Ukraine Uses New U.S. Missile Against Russia

November 2023
By Carol Giacomo

U.S. missiles known as ATACMS have arrived in Ukraine and been used with initial success on the battlefield against Russian forces, according to Ukrainian President Volodymyr Zelenskyy.

Ukraine, in a tough war against Russian invading forces, has received a version of the U.S. Army Tactical Missile System (ATACMS) that it has been pushing the United States to provide. The system is shown during South Korean-U.S. training exercises in 2022. (Photo by South Korean Defense Ministry via Getty Images)“Our agreements with President [Joe] Biden are being implemented, and very accurately. ATACMS have proven themselves,” he said in a video shared on social media on Oct. 17.

Zelenskyy made the comments after Ukrainian strikes on the Berdyansk and Luhansk airfields in Russian-occupied territory.

Ukraine’s top military commander, Gen. Valerii Zaluzhnyi, confirmed that the ATACMS (Army Tactical Missile System) missiles were instrumental in the attacks when he posted footage of the launch on his Telegram channel.

The Ukrainian Defense Ministry said that the strikes destroyed nine helicopters, an air-defense launcher, vehicles, and ammunition depots and damaged airstrips.

Russian President Vladimir Putin called the ATACMS decision “another mistake by the United States.”

“War is war,” he said on Oct. 18, “and, of course, I have said that [ATACMS] pose a threat…. But what counts most is that they are completely unable to drastically change the situation along the line of contact. It’s impossible.”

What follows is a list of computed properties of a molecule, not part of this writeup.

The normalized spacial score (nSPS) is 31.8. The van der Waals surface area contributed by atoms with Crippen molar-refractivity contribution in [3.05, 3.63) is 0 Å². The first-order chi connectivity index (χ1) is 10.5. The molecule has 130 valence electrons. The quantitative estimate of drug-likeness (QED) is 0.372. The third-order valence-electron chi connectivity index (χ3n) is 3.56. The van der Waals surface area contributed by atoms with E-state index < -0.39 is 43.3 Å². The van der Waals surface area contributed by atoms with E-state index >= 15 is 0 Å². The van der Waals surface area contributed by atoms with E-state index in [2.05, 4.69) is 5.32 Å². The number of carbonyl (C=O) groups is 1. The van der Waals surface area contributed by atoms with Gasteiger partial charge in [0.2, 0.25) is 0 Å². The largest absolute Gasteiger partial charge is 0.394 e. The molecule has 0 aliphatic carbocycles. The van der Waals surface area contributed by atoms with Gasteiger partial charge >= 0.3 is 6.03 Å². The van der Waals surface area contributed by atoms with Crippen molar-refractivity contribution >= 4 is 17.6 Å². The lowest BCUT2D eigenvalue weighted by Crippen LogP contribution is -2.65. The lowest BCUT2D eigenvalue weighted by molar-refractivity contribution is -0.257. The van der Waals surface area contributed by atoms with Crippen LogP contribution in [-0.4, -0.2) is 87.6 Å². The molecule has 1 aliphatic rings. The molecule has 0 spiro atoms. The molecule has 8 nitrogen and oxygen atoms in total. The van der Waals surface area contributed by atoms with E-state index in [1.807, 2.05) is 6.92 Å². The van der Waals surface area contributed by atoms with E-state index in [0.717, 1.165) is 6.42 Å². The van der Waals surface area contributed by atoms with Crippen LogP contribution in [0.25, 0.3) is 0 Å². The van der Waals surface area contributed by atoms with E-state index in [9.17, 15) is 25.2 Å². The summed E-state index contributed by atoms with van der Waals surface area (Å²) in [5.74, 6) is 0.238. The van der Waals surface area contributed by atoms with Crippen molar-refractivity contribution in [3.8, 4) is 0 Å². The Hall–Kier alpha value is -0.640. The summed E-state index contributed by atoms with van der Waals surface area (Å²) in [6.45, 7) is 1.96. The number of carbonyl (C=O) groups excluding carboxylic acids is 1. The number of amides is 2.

For more than a year, Ukrainian officials had pushed the Biden administration to supply long-range ATACMS missiles that can travel nearly 200 miles. They argued that the weapons could alter the course of war, provoked by Russia’s full-scale invasion in 2022, by holding at risk high-value targets behind the front lines.

Some U.S. officials were concerned that providing the missiles would cause Putin to escalate the conflict.

U.S. Defense Secretary Lloyd Austin and Chairman of the Joint Chiefs Staff Gen. Mark Milley resisted sending the missiles, arguing that the United States had a limited inventory and needed to ensure they had enough weapons to meet potential emergencies elsewhere in the world, according to Politico on Oct. 17.

The stalemate was resolved when Biden agreed to quietly send Ukraine an older, medium-range ATACMS known as Anti-Personnel/Anti-Materiel missile, Politico reported. The missiles are designed for use with cluster munitions, which carry warheads with hundreds of bomblets, that Biden started sending Ukraine in July.

Cluster munitions are banned under an international treaty to which Russia, Ukraine, and the United States are not members. Although the weapons can be devastating against an adversary, they often lay dormant long after the fighting and cause serious injury to civilians who inadvertently come upon them.

The Biden compromise with Ukraine may not satisfy Congress. House Foreign Affairs Committee Chairman Michael McCaul (R-Tex.) said on Oct. 17 that he was not satisfied by the announced supply of the weapons system. Without the longer-range variant of the weapons, McCaul said that “Congress won’t let up pressure on the Biden administration.”